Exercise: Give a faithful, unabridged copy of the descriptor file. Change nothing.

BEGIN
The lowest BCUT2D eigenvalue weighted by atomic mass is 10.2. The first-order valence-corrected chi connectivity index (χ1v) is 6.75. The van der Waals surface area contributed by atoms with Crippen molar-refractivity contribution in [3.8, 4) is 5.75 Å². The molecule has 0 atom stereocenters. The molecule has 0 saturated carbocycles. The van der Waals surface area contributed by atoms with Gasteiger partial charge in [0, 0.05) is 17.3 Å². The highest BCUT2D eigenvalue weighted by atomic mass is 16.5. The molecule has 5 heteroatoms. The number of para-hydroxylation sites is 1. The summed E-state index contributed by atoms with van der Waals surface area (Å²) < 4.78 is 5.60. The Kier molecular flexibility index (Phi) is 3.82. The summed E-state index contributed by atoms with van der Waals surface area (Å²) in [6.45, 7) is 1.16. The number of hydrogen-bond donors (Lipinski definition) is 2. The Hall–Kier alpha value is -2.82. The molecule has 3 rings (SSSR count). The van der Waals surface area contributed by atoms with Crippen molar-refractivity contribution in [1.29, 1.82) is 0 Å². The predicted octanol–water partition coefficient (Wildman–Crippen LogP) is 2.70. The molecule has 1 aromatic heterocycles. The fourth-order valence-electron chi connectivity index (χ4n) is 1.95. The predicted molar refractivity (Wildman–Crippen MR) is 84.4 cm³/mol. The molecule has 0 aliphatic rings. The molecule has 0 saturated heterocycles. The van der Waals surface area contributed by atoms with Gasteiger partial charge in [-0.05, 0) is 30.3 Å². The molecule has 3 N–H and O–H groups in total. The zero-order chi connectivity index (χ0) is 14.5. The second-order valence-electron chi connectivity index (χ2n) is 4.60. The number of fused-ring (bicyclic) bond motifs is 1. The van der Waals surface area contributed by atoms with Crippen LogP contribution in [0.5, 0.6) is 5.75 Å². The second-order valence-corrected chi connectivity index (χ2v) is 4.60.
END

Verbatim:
The lowest BCUT2D eigenvalue weighted by atomic mass is 10.2. The first-order valence-corrected chi connectivity index (χ1v) is 6.75. The van der Waals surface area contributed by atoms with Crippen molar-refractivity contribution in [3.8, 4) is 5.75 Å². The molecule has 0 atom stereocenters. The molecule has 0 saturated carbocycles. The van der Waals surface area contributed by atoms with Gasteiger partial charge in [0, 0.05) is 17.3 Å². The highest BCUT2D eigenvalue weighted by atomic mass is 16.5. The molecule has 5 heteroatoms. The number of para-hydroxylation sites is 1. The summed E-state index contributed by atoms with van der Waals surface area (Å²) < 4.78 is 5.60. The Kier molecular flexibility index (Phi) is 3.82. The summed E-state index contributed by atoms with van der Waals surface area (Å²) in [6.45, 7) is 1.16. The number of hydrogen-bond donors (Lipinski definition) is 2. The Hall–Kier alpha value is -2.82. The molecule has 3 rings (SSSR count). The van der Waals surface area contributed by atoms with Crippen molar-refractivity contribution in [1.29, 1.82) is 0 Å². The predicted octanol–water partition coefficient (Wildman–Crippen LogP) is 2.70. The molecule has 1 aromatic heterocycles. The fourth-order valence-electron chi connectivity index (χ4n) is 1.95. The predicted molar refractivity (Wildman–Crippen MR) is 84.4 cm³/mol. The molecule has 0 aliphatic rings. The molecule has 0 saturated heterocycles. The van der Waals surface area contributed by atoms with Gasteiger partial charge in [-0.05, 0) is 30.3 Å². The molecule has 3 N–H and O–H groups in total. The zero-order chi connectivity index (χ0) is 14.5. The second-order valence-electron chi connectivity index (χ2n) is 4.60. The number of fused-ring (bicyclic) bond motifs is 1. The van der Waals surface area contributed by atoms with Crippen LogP contribution in [0.5, 0.6) is 5.75 Å². The second-order valence-corrected chi connectivity index (χ2v) is 4.60.